Once again, drummer Ralph Peterson pays fine homage to Art Blakey’s tradition of joyous, hard-edged bashing jazz.
It is enormous fun to hear how this group of veterans try to think in new ways — as they do throughout this engaging release.
Vince Mendoza’s colorful arrangements give us a welcome new way to appreciate Fred Hersch’s impressive creativity — his amply satisfying accomplishments as a composer.
A landmark concert from 1992 is a chance to rediscover Betty Carter’s greatness, to appreciate again how this artist was special to the very essence of her soul.
“Forgiveness is the key and love is the answer… Have a good Jazz Fest, but also have a good life.”
Amid the continual flood of new jazz releases, this anniversary bash is one to be savored.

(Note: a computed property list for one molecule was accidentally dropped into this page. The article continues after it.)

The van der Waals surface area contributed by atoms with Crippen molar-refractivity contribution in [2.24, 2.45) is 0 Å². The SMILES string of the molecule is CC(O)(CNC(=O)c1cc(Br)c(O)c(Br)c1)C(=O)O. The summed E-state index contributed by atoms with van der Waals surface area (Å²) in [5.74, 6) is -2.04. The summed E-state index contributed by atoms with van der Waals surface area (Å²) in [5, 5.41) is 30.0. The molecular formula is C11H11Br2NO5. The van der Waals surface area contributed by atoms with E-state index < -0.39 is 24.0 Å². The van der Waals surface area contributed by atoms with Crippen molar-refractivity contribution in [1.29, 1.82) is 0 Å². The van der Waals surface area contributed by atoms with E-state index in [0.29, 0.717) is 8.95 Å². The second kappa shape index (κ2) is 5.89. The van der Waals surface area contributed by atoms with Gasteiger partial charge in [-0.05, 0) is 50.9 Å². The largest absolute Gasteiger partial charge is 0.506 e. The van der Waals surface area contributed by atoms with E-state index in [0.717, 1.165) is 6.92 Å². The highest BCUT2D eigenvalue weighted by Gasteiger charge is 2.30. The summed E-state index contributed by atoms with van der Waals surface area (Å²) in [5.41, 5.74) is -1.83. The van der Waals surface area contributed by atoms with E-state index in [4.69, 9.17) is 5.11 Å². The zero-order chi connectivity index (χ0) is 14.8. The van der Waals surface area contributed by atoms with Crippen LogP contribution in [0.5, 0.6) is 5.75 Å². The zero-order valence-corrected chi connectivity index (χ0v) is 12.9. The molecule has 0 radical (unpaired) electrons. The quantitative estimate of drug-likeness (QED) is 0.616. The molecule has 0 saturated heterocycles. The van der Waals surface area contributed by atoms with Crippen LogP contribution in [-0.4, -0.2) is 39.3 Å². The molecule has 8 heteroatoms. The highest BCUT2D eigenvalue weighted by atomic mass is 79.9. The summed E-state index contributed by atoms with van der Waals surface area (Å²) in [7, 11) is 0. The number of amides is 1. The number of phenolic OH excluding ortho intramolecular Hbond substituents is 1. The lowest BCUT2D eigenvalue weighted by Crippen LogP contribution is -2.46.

I did want to use this CD as a springboard to engage with the question of how using material of a certain age tends to pre-select — and limit — listenership.
Despite the fact that clarinet (and occasional sax) player Pee Wee Russell was one of the most distinctive voices in jazz history, his name remains unknown outside of infra jazz circles.
This album does an excellent job of recapturing some of the glory of the original Miles Davis recordings.
Far more people would recognize Chet Baker’s name than Jack Sheldon’s — and that is unfortunate.